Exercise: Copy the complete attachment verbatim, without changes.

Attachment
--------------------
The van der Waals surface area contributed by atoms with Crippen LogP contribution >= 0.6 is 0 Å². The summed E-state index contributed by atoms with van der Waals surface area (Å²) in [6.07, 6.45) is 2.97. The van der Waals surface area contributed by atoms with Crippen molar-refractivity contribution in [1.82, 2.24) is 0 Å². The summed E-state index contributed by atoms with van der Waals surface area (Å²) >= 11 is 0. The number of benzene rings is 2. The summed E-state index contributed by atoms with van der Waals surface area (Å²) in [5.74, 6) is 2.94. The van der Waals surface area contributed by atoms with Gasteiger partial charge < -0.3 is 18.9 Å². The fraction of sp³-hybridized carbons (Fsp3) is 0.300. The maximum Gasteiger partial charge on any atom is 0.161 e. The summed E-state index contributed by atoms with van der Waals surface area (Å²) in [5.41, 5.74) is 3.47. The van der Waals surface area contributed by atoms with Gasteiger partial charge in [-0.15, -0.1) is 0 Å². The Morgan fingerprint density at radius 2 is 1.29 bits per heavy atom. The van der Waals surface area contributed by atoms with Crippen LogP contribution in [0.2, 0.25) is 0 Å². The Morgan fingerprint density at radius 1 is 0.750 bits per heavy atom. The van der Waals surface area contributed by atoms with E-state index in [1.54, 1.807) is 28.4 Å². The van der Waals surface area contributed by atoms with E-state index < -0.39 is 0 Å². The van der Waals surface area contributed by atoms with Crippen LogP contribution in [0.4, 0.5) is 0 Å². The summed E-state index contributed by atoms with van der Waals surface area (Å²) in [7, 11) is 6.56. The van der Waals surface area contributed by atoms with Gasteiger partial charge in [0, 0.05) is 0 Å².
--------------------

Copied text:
The van der Waals surface area contributed by atoms with Crippen LogP contribution >= 0.6 is 0 Å². The summed E-state index contributed by atoms with van der Waals surface area (Å²) in [6.07, 6.45) is 2.97. The van der Waals surface area contributed by atoms with Crippen molar-refractivity contribution in [1.82, 2.24) is 0 Å². The summed E-state index contributed by atoms with van der Waals surface area (Å²) >= 11 is 0. The number of benzene rings is 2. The summed E-state index contributed by atoms with van der Waals surface area (Å²) in [5.74, 6) is 2.94. The van der Waals surface area contributed by atoms with Gasteiger partial charge < -0.3 is 18.9 Å². The fraction of sp³-hybridized carbons (Fsp3) is 0.300. The maximum Gasteiger partial charge on any atom is 0.161 e. The summed E-state index contributed by atoms with van der Waals surface area (Å²) in [5.41, 5.74) is 3.47. The van der Waals surface area contributed by atoms with Gasteiger partial charge in [-0.15, -0.1) is 0 Å². The Morgan fingerprint density at radius 2 is 1.29 bits per heavy atom. The van der Waals surface area contributed by atoms with Crippen LogP contribution in [0.2, 0.25) is 0 Å². The Morgan fingerprint density at radius 1 is 0.750 bits per heavy atom. The van der Waals surface area contributed by atoms with E-state index in [1.54, 1.807) is 28.4 Å². The van der Waals surface area contributed by atoms with E-state index < -0.39 is 0 Å². The van der Waals surface area contributed by atoms with Crippen LogP contribution in [0.4, 0.5) is 0 Å². The summed E-state index contributed by atoms with van der Waals surface area (Å²) in [7, 11) is 6.56. The van der Waals surface area contributed by atoms with Gasteiger partial charge in [0, 0.05) is 0 Å².